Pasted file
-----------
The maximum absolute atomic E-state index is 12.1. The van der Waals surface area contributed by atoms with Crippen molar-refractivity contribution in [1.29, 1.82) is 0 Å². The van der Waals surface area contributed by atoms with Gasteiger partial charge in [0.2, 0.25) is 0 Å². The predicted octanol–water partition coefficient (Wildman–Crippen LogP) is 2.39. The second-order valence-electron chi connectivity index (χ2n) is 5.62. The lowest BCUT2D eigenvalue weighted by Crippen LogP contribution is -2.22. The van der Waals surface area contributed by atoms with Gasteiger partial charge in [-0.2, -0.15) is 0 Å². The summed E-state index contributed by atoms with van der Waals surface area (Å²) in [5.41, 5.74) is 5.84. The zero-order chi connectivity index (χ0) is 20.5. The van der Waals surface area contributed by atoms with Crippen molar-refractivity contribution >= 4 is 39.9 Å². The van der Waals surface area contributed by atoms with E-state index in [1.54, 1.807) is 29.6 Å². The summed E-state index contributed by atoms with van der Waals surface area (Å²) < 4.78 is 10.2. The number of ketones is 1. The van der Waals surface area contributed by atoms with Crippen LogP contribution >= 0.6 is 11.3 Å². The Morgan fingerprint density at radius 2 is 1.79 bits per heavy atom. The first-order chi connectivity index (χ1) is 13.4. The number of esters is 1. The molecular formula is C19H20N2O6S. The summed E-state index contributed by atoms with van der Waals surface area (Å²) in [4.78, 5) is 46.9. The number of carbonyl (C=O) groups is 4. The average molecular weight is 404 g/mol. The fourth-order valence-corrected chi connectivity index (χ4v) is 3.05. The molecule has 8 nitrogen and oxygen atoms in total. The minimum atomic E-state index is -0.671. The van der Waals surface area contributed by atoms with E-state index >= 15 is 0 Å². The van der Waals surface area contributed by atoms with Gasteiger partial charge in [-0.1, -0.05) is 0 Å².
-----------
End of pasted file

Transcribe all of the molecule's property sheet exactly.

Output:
The maximum absolute atomic E-state index is 12.1. The van der Waals surface area contributed by atoms with Crippen molar-refractivity contribution in [1.29, 1.82) is 0 Å². The van der Waals surface area contributed by atoms with Gasteiger partial charge in [0.2, 0.25) is 0 Å². The predicted octanol–water partition coefficient (Wildman–Crippen LogP) is 2.39. The second-order valence-electron chi connectivity index (χ2n) is 5.62. The lowest BCUT2D eigenvalue weighted by Crippen LogP contribution is -2.22. The van der Waals surface area contributed by atoms with Gasteiger partial charge in [-0.2, -0.15) is 0 Å². The summed E-state index contributed by atoms with van der Waals surface area (Å²) in [5.41, 5.74) is 5.84. The zero-order chi connectivity index (χ0) is 20.5. The van der Waals surface area contributed by atoms with Crippen molar-refractivity contribution >= 4 is 39.9 Å². The van der Waals surface area contributed by atoms with E-state index in [1.54, 1.807) is 29.6 Å². The summed E-state index contributed by atoms with van der Waals surface area (Å²) < 4.78 is 10.2. The number of ketones is 1. The van der Waals surface area contributed by atoms with Crippen LogP contribution >= 0.6 is 11.3 Å². The Morgan fingerprint density at radius 2 is 1.79 bits per heavy atom. The first-order chi connectivity index (χ1) is 13.4. The number of esters is 1. The molecular formula is C19H20N2O6S. The summed E-state index contributed by atoms with van der Waals surface area (Å²) in [4.78, 5) is 46.9. The number of carbonyl (C=O) groups is 4. The average molecular weight is 404 g/mol. The fourth-order valence-corrected chi connectivity index (χ4v) is 3.05. The molecule has 8 nitrogen and oxygen atoms in total. The minimum atomic E-state index is -0.671. The van der Waals surface area contributed by atoms with E-state index >= 15 is 0 Å². The van der Waals surface area contributed by atoms with Gasteiger partial charge in [-0.1, -0.05) is 0 Å².